Before Chris got into the guest-cottage business, his claim to fame was playing Dr. Rick Webber in the long-running daytime soap opera General Hospital. He’s also an art dealer and collector of some note, a fact that guests will find immediately apparent upon arrival – both cottages are crammed floor-to-ceiling with original paintings, and he has an art showroom in the works, attached to the main residence. “We’re kind of medieval junkies,” Jacquie – a one-time, globe-trotting musician – says good-naturedly, nodding to the moat-like ponds that encircle the self-designed main home.
The couple’s affection for Oak Creek is pretty plain – they got married on its woodsy banks and enthusiastically extoll its virtues as a fishing and tubing destination. “Just down the creek is a great swimming spot that’s a little like Slide Rock in Sedona,” Jacquie says. “That’s what Cornville is – Sedona’s best-kept secret.”
Where to Eat
“I have a weakness for soups,” Chris announces, and by way of proof recommends two restaurants in Cornville that excel in the broth-based culinary arts. First, we have dinner at Harry’s Hideaway (10990 E. Cornville Rd., 928-639-2222, harryshideaway.com), a chef-owned bistro on the main Cornville Road drag. Known for its modestly-priced, Southern-inflected comfort fare – think New Orleans crab cakes, barbecue baby back ribs, ratatouille – the restaurant also plays well with the local wine industry, holding frequent winemaker dinners and oeno-centric events. A tip: Order off the terrific list of daily specials, which Chef Harry Olson crafts with an eye toward wine-friendly pairings. My dining companions order a terrific grilled halibut with poblano cream, and my baby back ribs match nicely with the Tempranillo that Harry’s front-of-the-house spouse Adele pours for me.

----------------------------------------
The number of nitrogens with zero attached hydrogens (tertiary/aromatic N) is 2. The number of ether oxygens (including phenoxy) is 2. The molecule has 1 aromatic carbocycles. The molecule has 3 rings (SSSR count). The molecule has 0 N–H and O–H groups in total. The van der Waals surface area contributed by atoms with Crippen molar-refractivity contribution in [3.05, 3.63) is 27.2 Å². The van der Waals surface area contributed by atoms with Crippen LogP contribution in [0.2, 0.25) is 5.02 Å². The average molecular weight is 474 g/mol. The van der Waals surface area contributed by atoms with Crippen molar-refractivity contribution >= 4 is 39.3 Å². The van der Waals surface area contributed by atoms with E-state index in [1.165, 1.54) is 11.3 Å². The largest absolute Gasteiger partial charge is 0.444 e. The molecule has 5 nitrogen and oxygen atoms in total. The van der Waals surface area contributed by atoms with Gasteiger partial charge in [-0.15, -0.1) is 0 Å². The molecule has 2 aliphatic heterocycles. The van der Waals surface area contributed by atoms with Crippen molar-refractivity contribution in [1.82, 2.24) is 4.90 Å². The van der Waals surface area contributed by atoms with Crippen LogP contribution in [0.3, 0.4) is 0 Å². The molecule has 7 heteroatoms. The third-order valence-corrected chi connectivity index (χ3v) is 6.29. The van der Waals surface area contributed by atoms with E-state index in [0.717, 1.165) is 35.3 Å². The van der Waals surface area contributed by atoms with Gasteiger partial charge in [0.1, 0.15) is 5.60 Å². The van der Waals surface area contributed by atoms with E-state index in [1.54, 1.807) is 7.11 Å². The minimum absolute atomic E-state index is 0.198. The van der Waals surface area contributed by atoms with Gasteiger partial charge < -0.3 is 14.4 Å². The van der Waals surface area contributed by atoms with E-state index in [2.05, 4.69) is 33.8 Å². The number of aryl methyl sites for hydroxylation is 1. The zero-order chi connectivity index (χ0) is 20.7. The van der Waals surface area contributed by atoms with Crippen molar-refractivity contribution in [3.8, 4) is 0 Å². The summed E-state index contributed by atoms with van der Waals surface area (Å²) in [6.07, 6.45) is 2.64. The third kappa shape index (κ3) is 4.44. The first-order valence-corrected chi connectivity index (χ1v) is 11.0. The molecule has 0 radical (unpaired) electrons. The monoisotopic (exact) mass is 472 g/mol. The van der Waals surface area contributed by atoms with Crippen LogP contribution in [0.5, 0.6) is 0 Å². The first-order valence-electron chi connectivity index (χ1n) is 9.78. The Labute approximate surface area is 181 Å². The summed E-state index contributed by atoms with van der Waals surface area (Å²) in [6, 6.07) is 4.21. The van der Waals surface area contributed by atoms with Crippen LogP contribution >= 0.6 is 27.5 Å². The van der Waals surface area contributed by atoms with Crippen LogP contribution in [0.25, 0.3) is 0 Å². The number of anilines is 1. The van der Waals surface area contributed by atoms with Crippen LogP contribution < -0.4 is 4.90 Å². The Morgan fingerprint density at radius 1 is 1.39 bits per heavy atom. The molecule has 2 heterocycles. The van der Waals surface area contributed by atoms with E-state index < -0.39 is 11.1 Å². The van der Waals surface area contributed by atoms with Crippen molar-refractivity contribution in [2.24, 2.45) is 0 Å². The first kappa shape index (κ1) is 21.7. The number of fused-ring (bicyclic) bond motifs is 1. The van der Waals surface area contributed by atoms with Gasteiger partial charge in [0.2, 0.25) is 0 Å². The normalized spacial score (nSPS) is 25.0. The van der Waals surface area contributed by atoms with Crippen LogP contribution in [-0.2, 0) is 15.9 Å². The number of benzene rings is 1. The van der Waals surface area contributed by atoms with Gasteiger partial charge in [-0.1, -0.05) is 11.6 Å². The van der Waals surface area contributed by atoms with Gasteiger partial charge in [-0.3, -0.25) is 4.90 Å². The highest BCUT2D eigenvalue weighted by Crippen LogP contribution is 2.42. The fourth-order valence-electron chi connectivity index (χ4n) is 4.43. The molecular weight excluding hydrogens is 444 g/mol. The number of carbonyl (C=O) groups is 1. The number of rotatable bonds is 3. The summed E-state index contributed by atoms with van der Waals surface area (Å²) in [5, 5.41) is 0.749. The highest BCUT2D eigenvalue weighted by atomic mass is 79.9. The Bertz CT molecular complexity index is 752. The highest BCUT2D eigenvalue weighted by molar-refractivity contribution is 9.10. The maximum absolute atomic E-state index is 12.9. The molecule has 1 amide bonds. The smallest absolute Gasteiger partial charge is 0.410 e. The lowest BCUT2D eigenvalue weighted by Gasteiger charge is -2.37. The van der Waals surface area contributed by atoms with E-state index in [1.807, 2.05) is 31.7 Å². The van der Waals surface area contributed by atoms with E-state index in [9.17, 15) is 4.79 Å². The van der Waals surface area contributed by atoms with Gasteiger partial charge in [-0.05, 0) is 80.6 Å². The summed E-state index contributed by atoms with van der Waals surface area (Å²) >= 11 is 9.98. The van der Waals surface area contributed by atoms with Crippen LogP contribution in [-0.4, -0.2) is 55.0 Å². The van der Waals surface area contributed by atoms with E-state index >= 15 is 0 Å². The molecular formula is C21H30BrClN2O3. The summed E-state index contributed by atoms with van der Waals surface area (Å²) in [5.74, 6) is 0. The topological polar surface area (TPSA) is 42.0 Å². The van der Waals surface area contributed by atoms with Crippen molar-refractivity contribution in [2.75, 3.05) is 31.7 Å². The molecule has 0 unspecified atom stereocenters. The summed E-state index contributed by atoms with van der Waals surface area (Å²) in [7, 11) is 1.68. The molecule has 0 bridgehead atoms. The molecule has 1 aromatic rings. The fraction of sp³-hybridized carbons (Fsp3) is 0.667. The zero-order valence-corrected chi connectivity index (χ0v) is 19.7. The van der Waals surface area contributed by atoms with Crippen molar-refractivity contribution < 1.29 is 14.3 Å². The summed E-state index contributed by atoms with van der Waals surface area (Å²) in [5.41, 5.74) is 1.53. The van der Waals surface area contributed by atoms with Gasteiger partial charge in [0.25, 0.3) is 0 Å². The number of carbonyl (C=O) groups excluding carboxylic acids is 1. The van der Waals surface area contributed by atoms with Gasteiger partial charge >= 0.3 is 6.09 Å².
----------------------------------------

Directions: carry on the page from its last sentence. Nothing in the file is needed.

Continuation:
And Chris’ potato-leek soup? “Very nice,” he confirms. The Olsons take pride in their from-scratch cooking philosophy, down to the hand-churned ice cream served with a slice of excellent cake.
Perhaps the most iconic dish in Cornville’s limited but spirited food scene is the pumpkin soup at The Manzanita Restaurant (11425 E. Cornville Rd., 928-634-8851, themanzanitarestaurant.com) down the street from Harry’s. The dish was featured in the popular Arizona Centennial cookbook 100 Years, 100 Chefs, 100 Recipes, and is “the best of its kind you’ll ever have,” Chris assures. Tasting a slightly spicy, sweet mouthful, I can’t say I disagree. The pumpkin is energized by notes of cinnamon, cumin, brown sugar... and something caramelly. “Those are caramelized onions,” chef-owner Randy Hale says. “I purée them into the soup at the end.” Damn good.
My first stop in Cornville, all those years ago, was Javelina Leap Vineyard & Winery (1565 Page Springs Rd., 928-649-2681, javelinaleapwinery.com), a micro-vineyard and bottling operation run by a friendly, robust fellow named Rod Snapp. Back then, the winery was essentially composed of Rod, his small vineyard, an awesome selection of Zinfandels and a few breadsticks to nosh on while you tasted the wine at the bar. Though not necessarily evident to the naked eye, things have changed a lot. Javelina Leap has expanded its repertoire of wines. Rod has handed off official winemaking duties to his wife, Cynthia, who won gold and silver medals from the San Francisco Chronicle for her 2013 Legacy Zin and 2013 Tempranillo, respectively. And the winery has a new “Arizona Room” where visitors can pair their glass of wine with cheese plates, pizzas, smoked salmon and other palate-pleasing noshes nowhere to be found in 2007.